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  • 1.
    Aneja, Arun
    et al.
    College of Engineering and Technology, East Carolina University.
    Pal, Rudrajeet
    University of Borås, Faculty of Textiles, Engineering and Business. University of Borås.
    Textile Sustainability: Living Within Our Means2015Conference paper (Other academic)
    Abstract [en]

    Sustainability is defined by Brundtland as “….development that meets the needs of the present without compromising the ability of future generations to meet their own needs”. An evaluation of the current ‘pulse of the planet’ which consists of nature’s core business of creating diversity, abundance and continuance yields a bleak future. It suggests limited supplies of natural resources that pose an obstacle to future worldeconomic growth. This paper makes an assessment of a sustainable future for textiles based on economic, social,and environmental dimensions. Both strategic and tactical remedies for the textile value chain are provided. Thecollective actions suggested will not ensure success but rather provide a framework for a better and safer planet.

  • 2.
    Brancoli, Pedro
    University of Borås, Faculty of Textiles, Engineering and Business.
    Environmental impacts of food waste in a life cycle perspective: A case study in a Swedish supermarket2016Independent thesis Advanced level (degree of Master (Two Years)), 20 credits / 30 HE creditsStudent thesis
    Abstract [en]

    The food production system has been acknowledged as a problem that needs to be addressed in order to achieve a sustainable society. Hertwich and Peters (2009), estimate that 10-30% of an individual’s environmental impact is related to the industrial production and consumption of food. The problem is aggravated by the wastage of one third of the global food production. The consequences of the wastage of food are the loss of resources, such as energy, water, land and labour and unnecessary emissions of pollutants.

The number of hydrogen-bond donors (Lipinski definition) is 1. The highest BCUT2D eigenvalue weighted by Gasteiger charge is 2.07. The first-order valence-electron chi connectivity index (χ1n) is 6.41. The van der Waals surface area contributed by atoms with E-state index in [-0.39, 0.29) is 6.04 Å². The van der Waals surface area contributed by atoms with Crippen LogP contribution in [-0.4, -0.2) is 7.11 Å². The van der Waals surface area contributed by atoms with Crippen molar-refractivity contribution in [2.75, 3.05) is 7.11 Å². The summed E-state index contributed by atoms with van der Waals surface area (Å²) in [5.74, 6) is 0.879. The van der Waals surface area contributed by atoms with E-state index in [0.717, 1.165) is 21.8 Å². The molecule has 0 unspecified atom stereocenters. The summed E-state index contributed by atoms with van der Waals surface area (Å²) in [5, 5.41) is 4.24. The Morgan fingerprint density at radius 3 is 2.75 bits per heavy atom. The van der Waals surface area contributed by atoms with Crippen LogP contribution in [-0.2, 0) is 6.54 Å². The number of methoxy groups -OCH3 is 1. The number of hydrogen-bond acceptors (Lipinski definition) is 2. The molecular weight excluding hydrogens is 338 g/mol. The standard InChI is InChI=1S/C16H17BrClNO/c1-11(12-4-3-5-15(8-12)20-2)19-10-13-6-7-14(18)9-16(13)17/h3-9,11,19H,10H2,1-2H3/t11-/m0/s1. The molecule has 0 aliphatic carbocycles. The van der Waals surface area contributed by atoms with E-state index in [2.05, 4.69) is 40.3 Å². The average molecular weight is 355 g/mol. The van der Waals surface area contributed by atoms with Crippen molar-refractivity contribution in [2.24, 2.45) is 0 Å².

In order to address this problem several actions have been proposed. The Sustainable Development Goal 12.3, which Sweden has committed to fulfil, aims to reduce by half the amount of food waste along the production and supply chain by 2030.

    Retail is an important player in the food supply chain. Its influence spreads both upstream to suppliers and downstream to consumers. Therefore, this research aims to contribute to reduction of the environmental impacts related to food waste in retail, by identifying products with high environmental impacts. The main goals of this study are 1) the quantification of food waste produced by the supermarket and 2) to examine the environmental impacts of selected products in order to assess the impacts generated by the waste production at the supermarket.